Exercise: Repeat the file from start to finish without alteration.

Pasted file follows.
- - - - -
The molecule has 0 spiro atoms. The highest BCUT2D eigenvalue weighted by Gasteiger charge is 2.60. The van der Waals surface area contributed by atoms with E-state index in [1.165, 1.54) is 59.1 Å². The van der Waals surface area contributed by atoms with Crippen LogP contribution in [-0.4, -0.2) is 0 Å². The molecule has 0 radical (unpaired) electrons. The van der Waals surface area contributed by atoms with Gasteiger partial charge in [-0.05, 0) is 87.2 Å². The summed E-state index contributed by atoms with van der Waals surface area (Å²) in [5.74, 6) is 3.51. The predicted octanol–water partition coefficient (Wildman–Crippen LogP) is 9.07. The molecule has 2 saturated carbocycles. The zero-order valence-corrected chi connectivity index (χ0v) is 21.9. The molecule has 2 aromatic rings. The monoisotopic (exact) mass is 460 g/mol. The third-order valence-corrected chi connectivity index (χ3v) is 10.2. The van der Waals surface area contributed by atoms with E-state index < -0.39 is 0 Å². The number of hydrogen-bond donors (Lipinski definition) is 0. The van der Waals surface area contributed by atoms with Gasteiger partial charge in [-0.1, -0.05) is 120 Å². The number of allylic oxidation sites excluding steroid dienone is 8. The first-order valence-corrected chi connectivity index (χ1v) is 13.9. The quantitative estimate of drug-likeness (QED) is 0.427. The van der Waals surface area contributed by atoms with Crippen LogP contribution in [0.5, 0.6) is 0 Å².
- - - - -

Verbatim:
The molecule has 0 spiro atoms. The highest BCUT2D eigenvalue weighted by Gasteiger charge is 2.60. The van der Waals surface area contributed by atoms with E-state index in [1.165, 1.54) is 59.1 Å². The van der Waals surface area contributed by atoms with Crippen LogP contribution in [-0.4, -0.2) is 0 Å². The molecule has 0 radical (unpaired) electrons. The van der Waals surface area contributed by atoms with Gasteiger partial charge in [-0.05, 0) is 87.2 Å². The summed E-state index contributed by atoms with van der Waals surface area (Å²) in [5.74, 6) is 3.51. The predicted octanol–water partition coefficient (Wildman–Crippen LogP) is 9.07. The molecule has 2 saturated carbocycles. The zero-order valence-corrected chi connectivity index (χ0v) is 21.9. The molecule has 2 aromatic rings. The monoisotopic (exact) mass is 460 g/mol. The third-order valence-corrected chi connectivity index (χ3v) is 10.2. The van der Waals surface area contributed by atoms with E-state index < -0.39 is 0 Å². The number of hydrogen-bond donors (Lipinski definition) is 0. The van der Waals surface area contributed by atoms with Gasteiger partial charge in [-0.1, -0.05) is 120 Å². The number of allylic oxidation sites excluding steroid dienone is 8. The first-order valence-corrected chi connectivity index (χ1v) is 13.9. The quantitative estimate of drug-likeness (QED) is 0.427. The van der Waals surface area contributed by atoms with Crippen LogP contribution in [0.5, 0.6) is 0 Å².